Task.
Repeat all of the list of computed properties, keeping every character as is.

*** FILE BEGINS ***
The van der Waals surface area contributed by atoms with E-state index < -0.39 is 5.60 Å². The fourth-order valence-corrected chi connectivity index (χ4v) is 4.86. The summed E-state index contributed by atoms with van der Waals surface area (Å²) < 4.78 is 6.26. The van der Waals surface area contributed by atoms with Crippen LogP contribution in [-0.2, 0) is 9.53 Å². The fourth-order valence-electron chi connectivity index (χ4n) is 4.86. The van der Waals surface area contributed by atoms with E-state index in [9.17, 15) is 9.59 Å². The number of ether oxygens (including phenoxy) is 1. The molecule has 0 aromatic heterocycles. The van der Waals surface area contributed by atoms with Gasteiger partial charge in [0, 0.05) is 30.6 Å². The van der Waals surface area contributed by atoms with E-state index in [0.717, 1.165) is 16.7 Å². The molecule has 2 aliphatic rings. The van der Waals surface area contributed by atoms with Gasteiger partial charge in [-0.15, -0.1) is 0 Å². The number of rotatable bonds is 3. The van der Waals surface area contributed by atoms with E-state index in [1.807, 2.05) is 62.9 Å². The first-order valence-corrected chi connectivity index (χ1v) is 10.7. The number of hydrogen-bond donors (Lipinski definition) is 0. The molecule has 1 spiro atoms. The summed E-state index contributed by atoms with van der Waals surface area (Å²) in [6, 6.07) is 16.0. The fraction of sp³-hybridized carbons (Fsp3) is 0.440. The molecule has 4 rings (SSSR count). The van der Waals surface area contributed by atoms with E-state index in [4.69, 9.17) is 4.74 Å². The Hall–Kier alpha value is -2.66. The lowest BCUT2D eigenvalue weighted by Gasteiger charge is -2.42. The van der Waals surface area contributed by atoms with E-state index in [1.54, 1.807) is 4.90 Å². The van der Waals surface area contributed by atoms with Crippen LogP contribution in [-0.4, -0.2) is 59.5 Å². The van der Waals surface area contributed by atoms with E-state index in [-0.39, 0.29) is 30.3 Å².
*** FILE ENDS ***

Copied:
The van der Waals surface area contributed by atoms with E-state index < -0.39 is 5.60 Å². The fourth-order valence-corrected chi connectivity index (χ4v) is 4.86. The summed E-state index contributed by atoms with van der Waals surface area (Å²) < 4.78 is 6.26. The van der Waals surface area contributed by atoms with Crippen LogP contribution in [-0.2, 0) is 9.53 Å². The fourth-order valence-electron chi connectivity index (χ4n) is 4.86. The van der Waals surface area contributed by atoms with E-state index in [9.17, 15) is 9.59 Å². The number of ether oxygens (including phenoxy) is 1. The molecule has 0 aromatic heterocycles. The van der Waals surface area contributed by atoms with Gasteiger partial charge in [0, 0.05) is 30.6 Å². The van der Waals surface area contributed by atoms with E-state index in [0.717, 1.165) is 16.7 Å². The molecule has 2 aliphatic rings. The van der Waals surface area contributed by atoms with Gasteiger partial charge in [-0.15, -0.1) is 0 Å². The number of rotatable bonds is 3. The van der Waals surface area contributed by atoms with E-state index in [1.807, 2.05) is 62.9 Å². The first-order valence-corrected chi connectivity index (χ1v) is 10.7. The number of hydrogen-bond donors (Lipinski definition) is 0. The molecule has 1 spiro atoms. The summed E-state index contributed by atoms with van der Waals surface area (Å²) in [6, 6.07) is 16.0. The fraction of sp³-hybridized carbons (Fsp3) is 0.440. The molecule has 4 rings (SSSR count). The van der Waals surface area contributed by atoms with E-state index in [4.69, 9.17) is 4.74 Å². The Hall–Kier alpha value is -2.66. The lowest BCUT2D eigenvalue weighted by Gasteiger charge is -2.42. The van der Waals surface area contributed by atoms with E-state index in [1.54, 1.807) is 4.90 Å². The van der Waals surface area contributed by atoms with Crippen LogP contribution in [-0.4, -0.2) is 59.5 Å². The van der Waals surface area contributed by atoms with E-state index in [-0.39, 0.29) is 30.3 Å².